Big Tech Bullies: US report accuses technology giants of antitrust violations

October 22, 2020

2 min read

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What's going on here?

A US congressional report has alleged that Amazon, Apple, Google and Facebook have all participated in anti-competitive business practices in order to quash their competitors.

What does this mean?

After a 16-month investigation into anti-competitive behaviour, the US House of Representatives Antitrust Subcommittee has released its report.

The report accuses Facebook, Amazon, Apple and Google of various anti-competitive behaviours, including:

  • buying up the competition through various acquisitions;
  • using their platforms to unfairly promote their own products and services;
  • using high fees to exclude rival companies from their platforms; and
  • hindering the growth of third party companies on platforms such as Amazon Marketplace.

The Subcommittee’s recommendations on preventing anti-competitive behaviour include increasing the Federal Trade Commission’s (FTC) funding to ensure better enforcement of antitrust laws. The Subcommittee also recommends reforming the existing antitrust laws in a way that will allow the government to rein in the power of these companies. The most controversial recommendation is that the companies should be restructured and have their business lines separated (e.g. Facebook would be split from Instagram and WhatsApp). Facebook has brushed off this recommendation, calling it a “non-starter”.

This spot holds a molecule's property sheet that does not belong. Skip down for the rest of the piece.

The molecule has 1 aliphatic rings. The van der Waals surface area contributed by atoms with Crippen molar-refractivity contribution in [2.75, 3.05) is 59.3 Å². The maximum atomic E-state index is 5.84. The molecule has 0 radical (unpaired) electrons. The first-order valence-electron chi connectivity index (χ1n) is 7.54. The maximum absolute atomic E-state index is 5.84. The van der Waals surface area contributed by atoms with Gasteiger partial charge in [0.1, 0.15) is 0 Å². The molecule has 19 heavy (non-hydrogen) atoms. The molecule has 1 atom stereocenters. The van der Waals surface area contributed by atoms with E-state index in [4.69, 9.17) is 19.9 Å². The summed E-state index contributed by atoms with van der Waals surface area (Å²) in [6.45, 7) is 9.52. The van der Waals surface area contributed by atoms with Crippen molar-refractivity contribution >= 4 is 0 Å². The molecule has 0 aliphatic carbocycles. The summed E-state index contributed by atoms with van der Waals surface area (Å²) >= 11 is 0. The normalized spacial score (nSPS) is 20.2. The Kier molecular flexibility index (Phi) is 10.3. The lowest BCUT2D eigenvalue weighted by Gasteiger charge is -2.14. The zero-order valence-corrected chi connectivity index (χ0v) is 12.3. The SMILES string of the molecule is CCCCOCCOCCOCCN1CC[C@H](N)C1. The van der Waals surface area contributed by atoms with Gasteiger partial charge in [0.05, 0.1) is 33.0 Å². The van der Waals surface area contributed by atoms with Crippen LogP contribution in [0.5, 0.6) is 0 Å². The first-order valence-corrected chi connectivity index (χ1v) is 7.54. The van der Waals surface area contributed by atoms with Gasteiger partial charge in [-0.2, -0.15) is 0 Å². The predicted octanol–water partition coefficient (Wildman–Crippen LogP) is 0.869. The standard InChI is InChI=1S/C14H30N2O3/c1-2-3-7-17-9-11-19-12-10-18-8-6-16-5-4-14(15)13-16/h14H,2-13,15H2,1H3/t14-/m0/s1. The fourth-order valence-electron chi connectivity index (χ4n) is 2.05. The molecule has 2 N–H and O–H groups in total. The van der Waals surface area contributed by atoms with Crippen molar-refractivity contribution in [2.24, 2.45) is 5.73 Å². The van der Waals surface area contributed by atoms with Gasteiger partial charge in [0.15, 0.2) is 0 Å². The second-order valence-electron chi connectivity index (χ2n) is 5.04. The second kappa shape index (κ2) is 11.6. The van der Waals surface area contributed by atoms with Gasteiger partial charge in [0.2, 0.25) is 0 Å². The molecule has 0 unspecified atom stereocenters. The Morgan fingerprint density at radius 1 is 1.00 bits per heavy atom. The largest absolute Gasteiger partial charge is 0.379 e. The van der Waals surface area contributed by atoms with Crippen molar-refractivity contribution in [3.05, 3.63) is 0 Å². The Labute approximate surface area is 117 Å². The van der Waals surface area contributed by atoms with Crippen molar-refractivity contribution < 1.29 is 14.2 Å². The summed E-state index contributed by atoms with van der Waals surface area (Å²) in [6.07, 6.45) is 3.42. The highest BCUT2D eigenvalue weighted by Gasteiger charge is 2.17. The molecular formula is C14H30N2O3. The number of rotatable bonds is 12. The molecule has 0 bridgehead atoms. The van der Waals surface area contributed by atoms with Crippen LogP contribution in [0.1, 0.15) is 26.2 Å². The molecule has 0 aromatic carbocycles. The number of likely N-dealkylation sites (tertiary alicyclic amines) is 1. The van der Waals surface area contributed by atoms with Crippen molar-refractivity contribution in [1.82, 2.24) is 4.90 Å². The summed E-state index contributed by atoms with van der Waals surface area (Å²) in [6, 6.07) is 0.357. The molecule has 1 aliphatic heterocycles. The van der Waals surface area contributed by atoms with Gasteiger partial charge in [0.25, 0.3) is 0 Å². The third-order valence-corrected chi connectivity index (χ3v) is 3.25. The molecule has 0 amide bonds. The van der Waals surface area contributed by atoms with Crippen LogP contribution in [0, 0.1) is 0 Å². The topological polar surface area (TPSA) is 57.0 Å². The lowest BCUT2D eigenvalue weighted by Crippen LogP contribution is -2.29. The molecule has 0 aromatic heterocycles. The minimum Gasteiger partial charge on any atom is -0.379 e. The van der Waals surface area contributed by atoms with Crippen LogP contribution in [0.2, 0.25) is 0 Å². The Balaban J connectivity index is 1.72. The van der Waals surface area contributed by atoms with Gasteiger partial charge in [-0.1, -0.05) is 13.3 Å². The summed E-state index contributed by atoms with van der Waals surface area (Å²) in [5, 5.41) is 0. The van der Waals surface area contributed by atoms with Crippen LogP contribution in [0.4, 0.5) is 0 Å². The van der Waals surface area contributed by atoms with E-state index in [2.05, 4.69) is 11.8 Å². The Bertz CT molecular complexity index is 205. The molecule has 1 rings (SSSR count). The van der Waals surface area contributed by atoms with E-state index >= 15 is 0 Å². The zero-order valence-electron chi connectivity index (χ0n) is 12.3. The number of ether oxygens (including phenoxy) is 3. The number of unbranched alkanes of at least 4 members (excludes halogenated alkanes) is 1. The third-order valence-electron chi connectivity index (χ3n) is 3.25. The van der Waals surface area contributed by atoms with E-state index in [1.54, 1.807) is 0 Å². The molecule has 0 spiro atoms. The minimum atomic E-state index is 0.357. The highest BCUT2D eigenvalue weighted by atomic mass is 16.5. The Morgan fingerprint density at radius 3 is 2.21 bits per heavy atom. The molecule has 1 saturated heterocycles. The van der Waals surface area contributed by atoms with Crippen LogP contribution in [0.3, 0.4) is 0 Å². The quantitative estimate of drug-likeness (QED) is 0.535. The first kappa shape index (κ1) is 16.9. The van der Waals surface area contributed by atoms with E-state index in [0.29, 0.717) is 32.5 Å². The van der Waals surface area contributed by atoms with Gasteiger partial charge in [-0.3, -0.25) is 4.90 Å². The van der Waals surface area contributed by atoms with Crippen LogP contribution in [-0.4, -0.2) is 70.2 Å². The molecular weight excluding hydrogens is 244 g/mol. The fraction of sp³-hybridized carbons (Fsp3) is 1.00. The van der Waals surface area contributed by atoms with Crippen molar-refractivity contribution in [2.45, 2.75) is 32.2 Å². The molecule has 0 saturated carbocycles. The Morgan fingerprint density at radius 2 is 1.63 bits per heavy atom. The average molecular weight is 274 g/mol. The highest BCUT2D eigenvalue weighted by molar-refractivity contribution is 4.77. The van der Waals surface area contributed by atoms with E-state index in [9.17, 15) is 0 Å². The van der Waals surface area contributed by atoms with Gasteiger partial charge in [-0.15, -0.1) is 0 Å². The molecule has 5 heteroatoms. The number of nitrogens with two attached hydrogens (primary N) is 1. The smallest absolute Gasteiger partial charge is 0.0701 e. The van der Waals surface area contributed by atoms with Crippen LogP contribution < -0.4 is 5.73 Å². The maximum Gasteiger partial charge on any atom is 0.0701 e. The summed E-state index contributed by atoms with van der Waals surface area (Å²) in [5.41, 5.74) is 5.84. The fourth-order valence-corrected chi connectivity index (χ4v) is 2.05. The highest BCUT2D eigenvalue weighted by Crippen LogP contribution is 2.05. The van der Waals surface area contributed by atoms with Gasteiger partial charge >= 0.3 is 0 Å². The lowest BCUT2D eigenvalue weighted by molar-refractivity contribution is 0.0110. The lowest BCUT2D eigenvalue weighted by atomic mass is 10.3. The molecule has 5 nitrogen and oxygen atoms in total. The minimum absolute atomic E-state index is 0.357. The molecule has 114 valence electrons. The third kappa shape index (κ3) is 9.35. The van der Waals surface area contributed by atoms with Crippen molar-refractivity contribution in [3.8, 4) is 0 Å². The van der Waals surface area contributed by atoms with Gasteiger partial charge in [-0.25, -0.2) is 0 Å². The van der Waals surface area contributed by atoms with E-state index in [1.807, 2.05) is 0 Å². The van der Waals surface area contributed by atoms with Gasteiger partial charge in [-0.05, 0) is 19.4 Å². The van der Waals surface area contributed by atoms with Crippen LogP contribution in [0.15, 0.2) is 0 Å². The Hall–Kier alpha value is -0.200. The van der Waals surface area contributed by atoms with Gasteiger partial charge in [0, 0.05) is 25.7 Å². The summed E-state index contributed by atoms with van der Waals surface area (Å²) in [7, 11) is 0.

What's the big picture effect?

The report’s release is the most recent step in the US government’s ongoing investigation into Big Tech companies’ anti-competitive behaviour. It demonstrates the growing concern about the power that these companies wieldover the tech market, user data and business relations more generally. As such, the months to come will be crucial for the future of Big Tech operators; the Trump administration is currently finalising an antitrust lawsuit against Google and the FTC is allegedly going to file a complaint against Facebook on antitrust grounds before the end of 2020.

Big Tech companies are also facing similar problems in other jurisdictions. The EU is creating a list of 20 big internet companies who will have to comply with tougher regulations than their smaller competitors. The intention is to curb their market power and create a more level playing field. The EU has said that, in extreme circumstances, it is prepared to do what the US Congress recommends – breaking up companies, forcing part-sales and mandating that data be made available to competitors. China is also allegedly launching an antitrust investigation into Google at the request of Chinese telecommunications company Huawei.

The actual impact of the report will probably depend upon the result of the upcoming US election. The majority of the Subcommittee members were Democrats, meaning should Biden win the election there may well be more bumps in the road for Big Tech. Republicans are not endorsing the report, meaning that another 4 years of the Trump administration may be In the best interests of Big Tech.

It certainly seems that most gripping legal case at the moment is Big Tech v. The World.

Report written by Catrin Trefor

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